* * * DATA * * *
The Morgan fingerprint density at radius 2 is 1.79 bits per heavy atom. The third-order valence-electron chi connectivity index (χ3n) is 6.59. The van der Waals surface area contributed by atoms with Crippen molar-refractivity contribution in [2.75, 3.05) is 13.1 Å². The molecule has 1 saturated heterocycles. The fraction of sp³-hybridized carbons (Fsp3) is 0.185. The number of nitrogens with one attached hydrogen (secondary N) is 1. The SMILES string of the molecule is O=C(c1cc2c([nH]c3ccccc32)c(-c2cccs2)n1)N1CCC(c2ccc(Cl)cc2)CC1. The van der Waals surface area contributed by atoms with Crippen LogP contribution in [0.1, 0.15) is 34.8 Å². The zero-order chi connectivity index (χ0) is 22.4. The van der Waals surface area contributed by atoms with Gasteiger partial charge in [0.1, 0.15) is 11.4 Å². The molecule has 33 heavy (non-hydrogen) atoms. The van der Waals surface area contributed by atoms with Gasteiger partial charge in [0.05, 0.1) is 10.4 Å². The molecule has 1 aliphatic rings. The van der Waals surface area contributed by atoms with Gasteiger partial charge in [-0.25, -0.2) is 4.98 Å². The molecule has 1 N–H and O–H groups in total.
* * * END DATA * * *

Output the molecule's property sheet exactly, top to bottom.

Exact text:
The Morgan fingerprint density at radius 2 is 1.79 bits per heavy atom. The third-order valence-electron chi connectivity index (χ3n) is 6.59. The van der Waals surface area contributed by atoms with Crippen molar-refractivity contribution in [2.75, 3.05) is 13.1 Å². The molecule has 1 saturated heterocycles. The fraction of sp³-hybridized carbons (Fsp3) is 0.185. The number of nitrogens with one attached hydrogen (secondary N) is 1. The SMILES string of the molecule is O=C(c1cc2c([nH]c3ccccc32)c(-c2cccs2)n1)N1CCC(c2ccc(Cl)cc2)CC1. The van der Waals surface area contributed by atoms with Crippen LogP contribution in [0.1, 0.15) is 34.8 Å². The zero-order chi connectivity index (χ0) is 22.4. The van der Waals surface area contributed by atoms with Gasteiger partial charge in [0.1, 0.15) is 11.4 Å². The molecule has 33 heavy (non-hydrogen) atoms. The van der Waals surface area contributed by atoms with Gasteiger partial charge in [0.05, 0.1) is 10.4 Å². The molecule has 1 aliphatic rings. The van der Waals surface area contributed by atoms with Gasteiger partial charge in [-0.25, -0.2) is 4.98 Å². The molecule has 1 N–H and O–H groups in total.